Taipei, Feb. 3 (CNA) Eswatini remains a staunch ally of Taiwan despite China's political and economic pressure, Taiwan's foreign ministry said Sunday, after Beijing reportedly threatened to cut business ties with the African country if it maintained diplomatic relations with Taiwan.
"Eswatini has reiterated its firm intentions to deepen its diplomatic relations with Taiwan, even in the face of pressure from China," Joanne Ou (歐江安), spokeswoman for Taiwan's Ministry of Foreign Affairs (MOFA), said in a statement issued late Sunday.
MOFA wishes to express its "sincere appreciation and highest respect" to Eswatini for standing up to China's efforts at suppression, she said, adding that Beijing was "rudely interfering in the economic activities of another country."
In an undated statement reportedly issued by the Chinese embassy in Pretoria, South Africa, Beijing served notice that visa applications by Eswatini citizens for travel to mainland China will now be processed only at the Pretoria embassy, the Times of Swaziland reported in late January.
"According to the latest notification of the Chinese government, starting from January 10, 2020, visa applications of Swaziland citizens to Mainland China will be processed by the Chinese Embassy in South Africa," the report said. "At the same time, the Chinese Visa Application Service Centre and other Chinese Diplomatic Missions will not accept the applications anymore."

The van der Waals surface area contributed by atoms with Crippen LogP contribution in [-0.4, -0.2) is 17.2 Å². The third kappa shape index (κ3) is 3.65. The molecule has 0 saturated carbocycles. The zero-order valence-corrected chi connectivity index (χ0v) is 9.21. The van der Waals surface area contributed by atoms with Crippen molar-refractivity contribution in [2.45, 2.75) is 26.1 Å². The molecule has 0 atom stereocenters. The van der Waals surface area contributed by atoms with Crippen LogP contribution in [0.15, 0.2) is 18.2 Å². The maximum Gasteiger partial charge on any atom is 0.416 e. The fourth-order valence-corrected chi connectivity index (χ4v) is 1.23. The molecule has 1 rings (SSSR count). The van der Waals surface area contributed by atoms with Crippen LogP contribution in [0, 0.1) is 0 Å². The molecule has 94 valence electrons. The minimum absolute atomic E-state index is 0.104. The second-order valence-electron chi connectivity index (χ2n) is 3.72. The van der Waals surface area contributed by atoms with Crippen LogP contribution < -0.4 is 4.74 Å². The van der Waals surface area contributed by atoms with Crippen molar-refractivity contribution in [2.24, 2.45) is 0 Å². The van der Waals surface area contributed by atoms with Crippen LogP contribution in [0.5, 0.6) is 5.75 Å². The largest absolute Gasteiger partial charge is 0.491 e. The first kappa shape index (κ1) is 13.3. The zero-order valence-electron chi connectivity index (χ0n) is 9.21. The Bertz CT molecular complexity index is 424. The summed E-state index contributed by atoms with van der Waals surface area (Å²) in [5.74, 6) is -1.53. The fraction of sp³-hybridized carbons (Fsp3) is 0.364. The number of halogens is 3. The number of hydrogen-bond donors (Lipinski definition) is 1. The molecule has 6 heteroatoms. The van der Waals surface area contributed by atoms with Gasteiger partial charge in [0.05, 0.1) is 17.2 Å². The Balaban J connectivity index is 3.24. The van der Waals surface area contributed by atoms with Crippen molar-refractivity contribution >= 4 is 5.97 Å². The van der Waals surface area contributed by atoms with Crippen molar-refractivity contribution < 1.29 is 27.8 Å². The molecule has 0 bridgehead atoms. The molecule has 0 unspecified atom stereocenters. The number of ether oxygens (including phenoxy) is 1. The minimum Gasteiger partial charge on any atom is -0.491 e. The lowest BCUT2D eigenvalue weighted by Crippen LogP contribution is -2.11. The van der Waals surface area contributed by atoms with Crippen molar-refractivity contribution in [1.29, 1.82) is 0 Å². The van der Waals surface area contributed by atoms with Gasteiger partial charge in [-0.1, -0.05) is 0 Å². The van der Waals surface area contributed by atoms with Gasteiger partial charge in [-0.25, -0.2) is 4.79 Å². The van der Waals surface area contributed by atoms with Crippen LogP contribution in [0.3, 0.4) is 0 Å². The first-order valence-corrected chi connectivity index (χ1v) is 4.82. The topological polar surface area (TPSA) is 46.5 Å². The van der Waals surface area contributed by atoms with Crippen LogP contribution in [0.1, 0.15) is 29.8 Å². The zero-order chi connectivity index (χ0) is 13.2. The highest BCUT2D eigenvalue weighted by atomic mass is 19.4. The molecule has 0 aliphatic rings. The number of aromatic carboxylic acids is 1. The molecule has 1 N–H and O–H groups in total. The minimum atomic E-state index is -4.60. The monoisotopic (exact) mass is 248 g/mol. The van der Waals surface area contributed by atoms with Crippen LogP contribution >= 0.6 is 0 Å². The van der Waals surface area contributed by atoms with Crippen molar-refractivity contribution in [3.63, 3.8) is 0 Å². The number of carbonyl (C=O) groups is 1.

Prior to the reported change, Eswatini citizens could apply for China visas at any Chinese embassy or consulate office in South Africa.
Another South African newspaper, the Daily Maverick, said that in the seven-page statement, Chinese Ambassador to Pretoria Lin Songtian (林松添) indicated that not only have restrictions been imposed on visa applications, but his embassy could also now keep a close watch on Eswatini citizens planning to travel to China.
"Such an embarrassing situation is the result of Eswatini defying the One-China Principle and maintaining so-called 'diplomatic ties' with the Taiwan authorities, a province of the PRC," Lin said in the statement, according to the Daily Maverick.
The paper also reported that China was threatening to "cripple" Eswatini economically if it did not switch diplomatic recognition from Taiwan to China immediately.
"No diplomatic relations, no more business benefits," the paper quoted Lin as saying in the statement. "To maintain such an immoral and abnormal relations [sic] with Taiwan authority politically disregards the Eswatini national dignity, economically disregards the interest of its country and people."
In addition, the Times of Swaziland reported that Beijing might already have convinced Chinese businesses to stop trading with Eswatini companies.
On Monday, MOFA said it is fully aware of Beijing's actions against Eswatini and has been in close contact with Eswatini Prime Minister Ambrose Mandvulo Dlamini, Foreign Minister Thulisile Dladla and other top level officials on the matter.
Taiwan will help Eswatini uphold its national dignity, MOFA said, responding to information it said it had obtained from its embassy in the African country.
Eswanti, however, would be well advised to be cautious of China's "flashy promises," MOFA said, adding that several African countries are suffering as a result of China's "debt trap."
Eswatini is among Taiwan's 15 diplomatic allies worldwide and the only one on the African continent.